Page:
Elevated Levels of Lipoprotein(a) are Present in Subjects with Early Ischemic Cardiopathy and with a Familial History of Ischemic Cardiopathy
Source: Minerva Med., 1999 May-June; 90(5-6): pp.151-8.
Affiliation: Dipartimento di Medicina Interna e Terapia Medica, Università degli Studi, Messina.
Abstract: Since the Lp(a) levels are genetically determined and fairly stable in the course of life and a family history appears to be an independent risk factor of cardiovascular diseases, this study evaluated the behavior of Lp(a) levels in patients with early events of coronary heart disease (CHD) and also in subjects with positive family history of ischemic heart diseases. The levels of lipoprotein (a) [Lp(a)] were measured in 254 subjects, 138 males and 116 females with an average age of 48.6 +/- 13.8 years (range 20-76 years). The results show that the levels of Lp(a) were higher (p < 0.01) in women (25.1 +/- 28.3 mg/dl) compared to men (17.6 +/- 18.4 mg/dl), without differences in relation to age. Fifteen of the 40 subjects with CHD had an early onset of CHD (before 50 years of age) and only in such patients the Lp(a) levels were significantly greater compared to controls (35.8 +/- 33.2 mg/dl vs 20.3 +/- 22.8 of the controls, p < 0.01), independently of other variables (age, BMI, smoking, hypertension, cholesterol, triglycerides, HDL-c, LDL-c, fibrinogen). Furthermore the Lp(a) plasmatic levels were higher in subjects with a family history of CHD (28.3 +/- 27.6 mg/dl vs 16.3 +/- 18.6 mg/dl of the subjects without a family history of CHD, p < 0.01) even if they had or not had a previous coronary ischemic event. The study concludes that such data confirms the importance of high levels of Lp(a) above all for the early events of CHD and for the subjects with a family history of CHD, which could be expression of a greater predisposition for cardiovascular events.
A New Era in Medicine
Source: Journal of Orthomolecular Medicine, 1993, 8: pp. 134-135.
Abstract: “Health care and medicine in the 21st century will significantly differ from the present: Nutritional medicine will be an essential part of any future health care system. My discovery of the Ice Age - vitamin deficiency - cardiovascular disease connection will eventually lead to the eradication of heart attacks, strokes and related cardiovascular diseases. My earlier publications in the Journal of Orthomolecular Medicine triggered repeated interest in the history of these discoveries. Thus, a brief personal chronology may be in order: In 1987, after having discovered the lipoprotein(a)-vitamin C connection I recommended vitamin C supplementation to an individual with high lipoprotein(a) levels. This marks the first therapeutic attempt to lower elevated blood concentrations of this risk factor by using vitamin C. During my research project at Hamburg University I used L-lysine and synthetic lysine analogs to isolate lipoprotein(a) from blood and from arterial walls. This suggested the therapeutic use of lysine and synthetic lysine analogs, a therapeutic technology for which I received patents in the meantime. In early 1990, after the prominent role of lipoprotein(a) in human atherosclerosis was established, I came to the United States to work on the physiologic role of lipoprotein(a) as well as to pursue my earlier therapeutic discoveries. My scientific discoveries over the year were primarily published in the Journal of Orthomolecular Medicine and I had generally invited my former colleague Linus Pauling to join me as co-author.”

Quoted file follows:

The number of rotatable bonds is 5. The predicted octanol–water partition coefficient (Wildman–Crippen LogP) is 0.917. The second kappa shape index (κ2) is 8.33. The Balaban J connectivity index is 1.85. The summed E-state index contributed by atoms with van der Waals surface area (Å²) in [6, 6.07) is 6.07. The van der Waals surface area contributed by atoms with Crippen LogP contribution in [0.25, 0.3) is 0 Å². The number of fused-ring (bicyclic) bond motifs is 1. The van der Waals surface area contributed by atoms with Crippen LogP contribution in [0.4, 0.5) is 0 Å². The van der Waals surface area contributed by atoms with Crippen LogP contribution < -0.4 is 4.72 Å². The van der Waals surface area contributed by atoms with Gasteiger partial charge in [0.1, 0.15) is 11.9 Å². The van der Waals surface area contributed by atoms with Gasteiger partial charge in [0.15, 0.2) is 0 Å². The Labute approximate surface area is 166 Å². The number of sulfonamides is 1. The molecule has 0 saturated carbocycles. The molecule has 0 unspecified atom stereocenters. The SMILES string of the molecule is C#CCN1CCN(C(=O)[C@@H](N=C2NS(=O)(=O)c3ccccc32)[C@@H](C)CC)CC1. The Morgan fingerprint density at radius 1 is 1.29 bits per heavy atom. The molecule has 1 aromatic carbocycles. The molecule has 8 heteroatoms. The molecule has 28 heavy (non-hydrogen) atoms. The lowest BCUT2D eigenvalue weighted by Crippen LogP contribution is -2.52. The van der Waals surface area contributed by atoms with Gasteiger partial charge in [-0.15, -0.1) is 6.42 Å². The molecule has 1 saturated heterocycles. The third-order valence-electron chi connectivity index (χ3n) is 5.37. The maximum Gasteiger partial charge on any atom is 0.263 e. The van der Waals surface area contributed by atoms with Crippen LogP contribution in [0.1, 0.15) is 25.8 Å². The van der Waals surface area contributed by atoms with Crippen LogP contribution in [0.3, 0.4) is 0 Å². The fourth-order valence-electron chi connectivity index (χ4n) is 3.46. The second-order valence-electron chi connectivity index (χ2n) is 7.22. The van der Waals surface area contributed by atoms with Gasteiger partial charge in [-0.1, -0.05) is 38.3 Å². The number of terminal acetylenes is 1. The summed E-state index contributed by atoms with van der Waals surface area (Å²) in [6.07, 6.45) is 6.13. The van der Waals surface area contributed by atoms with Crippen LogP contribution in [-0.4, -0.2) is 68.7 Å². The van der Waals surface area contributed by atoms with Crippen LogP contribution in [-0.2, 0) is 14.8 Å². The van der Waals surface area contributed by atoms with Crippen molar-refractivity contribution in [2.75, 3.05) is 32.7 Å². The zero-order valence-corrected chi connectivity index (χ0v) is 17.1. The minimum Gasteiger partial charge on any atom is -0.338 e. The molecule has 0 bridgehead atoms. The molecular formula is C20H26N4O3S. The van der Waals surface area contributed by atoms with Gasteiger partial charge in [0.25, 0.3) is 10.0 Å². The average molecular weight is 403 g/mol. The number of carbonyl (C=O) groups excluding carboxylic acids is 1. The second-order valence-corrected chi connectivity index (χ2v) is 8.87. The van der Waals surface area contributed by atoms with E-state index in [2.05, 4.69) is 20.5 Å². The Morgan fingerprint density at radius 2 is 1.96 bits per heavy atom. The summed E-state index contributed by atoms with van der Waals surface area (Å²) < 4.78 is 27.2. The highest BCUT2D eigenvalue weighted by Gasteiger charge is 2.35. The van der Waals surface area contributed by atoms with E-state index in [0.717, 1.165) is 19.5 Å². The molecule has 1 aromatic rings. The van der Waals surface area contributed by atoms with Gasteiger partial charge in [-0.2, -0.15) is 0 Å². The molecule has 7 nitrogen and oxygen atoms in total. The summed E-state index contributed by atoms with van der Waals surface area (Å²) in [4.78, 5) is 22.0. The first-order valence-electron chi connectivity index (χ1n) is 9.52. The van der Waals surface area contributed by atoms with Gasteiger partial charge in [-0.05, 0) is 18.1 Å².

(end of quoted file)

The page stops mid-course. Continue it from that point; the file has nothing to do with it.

Unified Theory of Human Cardiovascular Disease Leading the Way to the Abolition of This Disease as a Cause for Human Mortality
Source: Journal of Orthomolecular Medicine, 1992, 7: pp. 5-15.
Abstract: “In contrast to current therapeutic approaches, which target individual pathomechanisms or specific risk factors for CVD, this paper proposes a unified pathogenetic and therapeutic approach based on genetic, metabolic, evolutionary and clinical evidence - ascorbate deficiency. Chronic ascorbate deficiency leads to loosening of the connective tissue in the vascular wall and compensatory deposition of Lp(a) (lipoprotein(a)) and fibrinogen/fibrin.”
Solution to the Puzzle of Human Evolution (1992)
Source: Journal of Orthomolecular Medicine, 1992, 7: pp.73-80.